From there, the trek seemed to be simple. Just descend. But let me tell you something, when you have black toenails form a previous trek, descend is a lot more painfull than ascend. I (Alex) was very scared because my doctor told me that too much effort and pressure on the nails might make them break and I would need to pull them off on the mountain. How much fun would that be? On a dusty road, with sweaty feet and a lot of pain from the broken nails, one would need to pull them off, stop the bleeding and somehow continue walking. This thought gave me nightmares to the level that I was actually descending like a 60 year old (actually there were 60 year olds what were descending at a better rate than me). Luckily we reached Karanga Camp 3963 meters masl without any incidents. It was actually close to noon and a lot of people were having lunch.

 

After making 1 hour break I (Georgi) got bored and start walking around Karanga Camp. Moved by my curiosity naturally took  my camera. You can notice mostly porters around...cooking, carrying parcels here and there, really active guys. Then the mountain crows attract my attention. They soar the sky just like eagles.  But a crow is  a crow. They grow big and exist thanks to the waist left from all muzungus (white foreigners). 

Porter with Water Canister

At the entrance of the camp i found several porters carrying 20l water canisters. It turns out the water spring we surpassed on the way to Karanga camp is the last one till the end of our Kilimanjaro climb. We have about 3 days till we reach the next spring.

From now on we have to be extremely cautious in the water usage.

The porters spend huge effort to bring the water from the last spring located 1h away to Karanga camp.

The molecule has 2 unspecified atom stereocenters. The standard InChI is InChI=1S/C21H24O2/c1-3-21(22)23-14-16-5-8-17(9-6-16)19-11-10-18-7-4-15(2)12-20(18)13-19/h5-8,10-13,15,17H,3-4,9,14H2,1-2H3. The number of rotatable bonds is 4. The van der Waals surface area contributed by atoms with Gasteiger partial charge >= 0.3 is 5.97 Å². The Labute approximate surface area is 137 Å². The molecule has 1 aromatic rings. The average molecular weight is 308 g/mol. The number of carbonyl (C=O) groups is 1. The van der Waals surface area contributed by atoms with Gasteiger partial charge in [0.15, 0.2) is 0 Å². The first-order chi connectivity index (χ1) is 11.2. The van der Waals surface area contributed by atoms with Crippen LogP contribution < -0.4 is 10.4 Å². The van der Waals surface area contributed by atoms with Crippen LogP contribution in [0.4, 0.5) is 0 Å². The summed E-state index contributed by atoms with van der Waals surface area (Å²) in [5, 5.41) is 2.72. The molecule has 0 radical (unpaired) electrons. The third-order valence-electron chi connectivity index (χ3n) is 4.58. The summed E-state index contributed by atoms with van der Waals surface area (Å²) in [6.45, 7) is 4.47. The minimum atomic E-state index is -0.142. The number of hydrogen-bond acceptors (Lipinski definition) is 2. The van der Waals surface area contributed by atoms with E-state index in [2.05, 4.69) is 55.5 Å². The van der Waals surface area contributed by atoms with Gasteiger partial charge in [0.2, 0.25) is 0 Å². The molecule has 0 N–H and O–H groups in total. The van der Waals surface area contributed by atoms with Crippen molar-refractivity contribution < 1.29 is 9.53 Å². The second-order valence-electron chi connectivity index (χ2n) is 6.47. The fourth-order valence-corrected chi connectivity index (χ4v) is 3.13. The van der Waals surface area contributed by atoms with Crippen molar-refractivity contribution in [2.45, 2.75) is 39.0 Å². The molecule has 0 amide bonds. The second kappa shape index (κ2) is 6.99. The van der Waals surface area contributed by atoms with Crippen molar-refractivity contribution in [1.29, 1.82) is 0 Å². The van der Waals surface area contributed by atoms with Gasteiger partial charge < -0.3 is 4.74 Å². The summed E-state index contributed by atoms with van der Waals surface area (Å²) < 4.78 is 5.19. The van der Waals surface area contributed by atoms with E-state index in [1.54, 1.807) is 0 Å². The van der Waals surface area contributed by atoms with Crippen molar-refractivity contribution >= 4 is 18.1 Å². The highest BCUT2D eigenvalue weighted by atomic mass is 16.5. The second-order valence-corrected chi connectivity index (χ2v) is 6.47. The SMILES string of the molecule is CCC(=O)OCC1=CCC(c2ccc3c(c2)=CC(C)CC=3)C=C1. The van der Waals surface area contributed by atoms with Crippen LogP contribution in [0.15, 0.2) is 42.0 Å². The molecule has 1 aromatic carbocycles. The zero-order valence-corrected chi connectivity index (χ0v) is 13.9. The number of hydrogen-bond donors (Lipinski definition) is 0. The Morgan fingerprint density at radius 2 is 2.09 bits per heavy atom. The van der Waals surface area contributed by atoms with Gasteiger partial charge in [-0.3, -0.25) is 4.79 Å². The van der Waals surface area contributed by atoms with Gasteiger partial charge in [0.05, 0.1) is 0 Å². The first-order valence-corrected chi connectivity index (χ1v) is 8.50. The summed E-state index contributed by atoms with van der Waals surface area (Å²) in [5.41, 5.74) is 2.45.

Kilimanjaro Porter

Let me introduce you an average Kilimanjaro Porter:

-age: 19
 -education: none
 -salary: 40USD per month (80USD if he gets fat tip)
 -name: no body cares
 -dream: became a Kilimanjaro guide
 -life philosophy: keep smiling

Check-in, Karanga Camp, Mt. Kilimanjaro (TZ)

Two Friends

Thompson Crew

As you might recall our crew consists of 8 people. However, in this picture you can see 4 cooks (out of 19th men crew) supporting the luxurious climb of ONLY 2 rich westerners. But no matter what is the comfort level, everybody needs to be strong & lucky enough to climb the mountain.  

Karanga Camp, Mt. Kilimanjaro (TZ)

Martin

This is Martin - our waiter. Yep, we had one.
He is extremely silent and we barely talk. Martin is interesting person. Whenever he wants to encourage us to have dinner or anything like that, he approach us really slow. Walking step by step towards our chairs, if we happen to be seated, while keeping his huge hands in his pockets. Then he knees down or bows to be at the same level with us and  with very deep voice says "hand washing" or "dineeer". Big respect...and in the same time scary. The look in his eyes can make anybody freeze. 

But Martin has big heart. 

Josephat

Josephat...our guide.

Whenever we ask him "Josephat, can we do this..." he replays "Hakuna Matata" (no problem). 
Then Alex challenges him: "How about that, can we do it?" And then again we get the same answer "Hakuna Matata". Josephat never reviels completly what will be the next day challenge, but somehow we always end up happy. His smile is highly contagious.

Hakuna Matata

In Kilimanjaro there is light like this... 

Sunset at Karanga Camp, Kilimanjaro (TZ)

and like this.... 

Twilight, Karanga Camp, Mt. Kilimanjaro (TZ)

good night